This help topic provides in-depth explanations of Transaction Perspective and Application Perspective components.
Network Components are accurate measurements of the interactions between the browser and its underlying network communications software, called WinInet (the Windows Internet Applications Program Interface). It is WinInet that connects the browser to the Internet through the TCP/IP protocol suite. (WinSock, the Windows Socket Applications Program Interface, is an alternative interface that is similar to that used by UNIX systems. It is not used by the Internet Explorer browser, although it can be used by plug-ins and Java running within the browser. The WinSock interface is sometimes used by WinInet to perform its tasks.) Extensive testing at Keynote with custom-built tools has been used to validate the timings at the WinInet interface and compare them with any concurrent WinSock activity.
Both types of components are described in detail below. (The names of corresponding Data Feed fields are shown in parentheses after the component names.)
User experience components
These components are reported by Transaction Perspective only because they rely on the Internet Explorer browser.
Time to opening page (Time_to_Opening_Page)
Summary: This measures the user’s perception of the time needed to start opening the page. Timing begins with the first action performed after the agent has decided to move to the next page. Timing ends when the first “Opening Page” message would be displayed in Internet Explorer’s status bar.
Detail: The agent tells its embedded Internet Explorer to begin moving to the next page, Internet Explorer issues the “Before Navigate” event, and timing starts. Timing stops when Internet Explorer issues a StatusTextChange event message containing the string “Opening Page.”
This is a measurement of the user experience time until the “Opening Page” message is sent by Internet Explorer; it is not a measurement of network protocol behavior detail. This time may include DNS lookup time, initial connection time, SSL time, redirection time, request time, and a portion of the page download time prior to the Internet Explorer browser’s producing the “Opening Page” signal. There are rare cases in which Internet Explorer issues the “Opening Page” message before any or all of these actions.
Page download (Page_Download_Time)
Summary: This measures the time between when the Internet Explorer browser produces the “Opening Page” signal and when the Internet Explorer browser would display the last “Done” message in its status bar.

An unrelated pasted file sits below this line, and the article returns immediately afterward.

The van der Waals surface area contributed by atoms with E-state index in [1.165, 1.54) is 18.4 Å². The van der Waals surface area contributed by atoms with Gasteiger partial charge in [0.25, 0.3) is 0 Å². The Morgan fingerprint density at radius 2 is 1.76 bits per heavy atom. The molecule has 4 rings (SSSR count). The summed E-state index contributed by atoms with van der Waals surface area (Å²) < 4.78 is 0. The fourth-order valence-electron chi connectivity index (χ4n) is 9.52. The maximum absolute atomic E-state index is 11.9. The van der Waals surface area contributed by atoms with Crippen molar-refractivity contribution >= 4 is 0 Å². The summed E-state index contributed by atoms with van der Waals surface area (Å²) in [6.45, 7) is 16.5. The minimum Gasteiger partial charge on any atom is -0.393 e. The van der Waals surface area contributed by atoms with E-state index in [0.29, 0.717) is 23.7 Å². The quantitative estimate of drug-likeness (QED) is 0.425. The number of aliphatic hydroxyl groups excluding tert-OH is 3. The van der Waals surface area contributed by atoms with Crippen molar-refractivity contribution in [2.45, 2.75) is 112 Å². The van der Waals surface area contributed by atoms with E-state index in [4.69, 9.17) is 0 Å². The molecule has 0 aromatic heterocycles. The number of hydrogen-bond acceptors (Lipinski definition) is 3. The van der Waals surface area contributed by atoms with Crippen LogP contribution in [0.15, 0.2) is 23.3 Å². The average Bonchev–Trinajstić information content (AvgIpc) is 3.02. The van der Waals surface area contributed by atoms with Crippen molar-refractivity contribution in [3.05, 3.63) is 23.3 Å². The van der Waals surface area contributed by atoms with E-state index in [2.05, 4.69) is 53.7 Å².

There are also cases in which Internet Explorer displays a “Done” message in its status bar before the time when the page has finished downloading. (A typical example involves a database search result that is displayed slowly.)
Detail: Timing begins when the User Experience Component Time to Opening Page stops. Timing stops when Internet Explorer announces that the HTML requests have been fulfilled in the last expected page of the transaction step.
The time between transaction steps (i.e., between the end of one page’s timer and the start of the next page’s Time to Opening Page) is not shown in MyKeynote. The time between steps can be deduced from the Data Feed data, which shows the start time for each page in the transaction. However, that time between steps also includes some agent processing time, which is always more than three seconds to ensure that the DOM is completely built and analyzed before navigation to the next page starts.
Finally, there are cases in which the number of pages in a transaction step is not the same as when the transaction was recorded. The agent always tries to complete the number of pages indicated in the recorded transaction script. If the actual number of pages is smaller than when the script was recorded, the agent will stall and the transaction step will time out. If it’s larger, the additional pages will be ignored.
Estimated cache time
**Summary: ** This component is calculated by estimating what the network performance of the transaction WOULD be if the objects that can be cached were cached. This calculation is performed on the agent and it is reported for all transactions.
Detail: There are two basic scenarios for playing a transaction as regards browser caching:
- First-Time-Run – The Browser Cache is empty, no objects are being cached.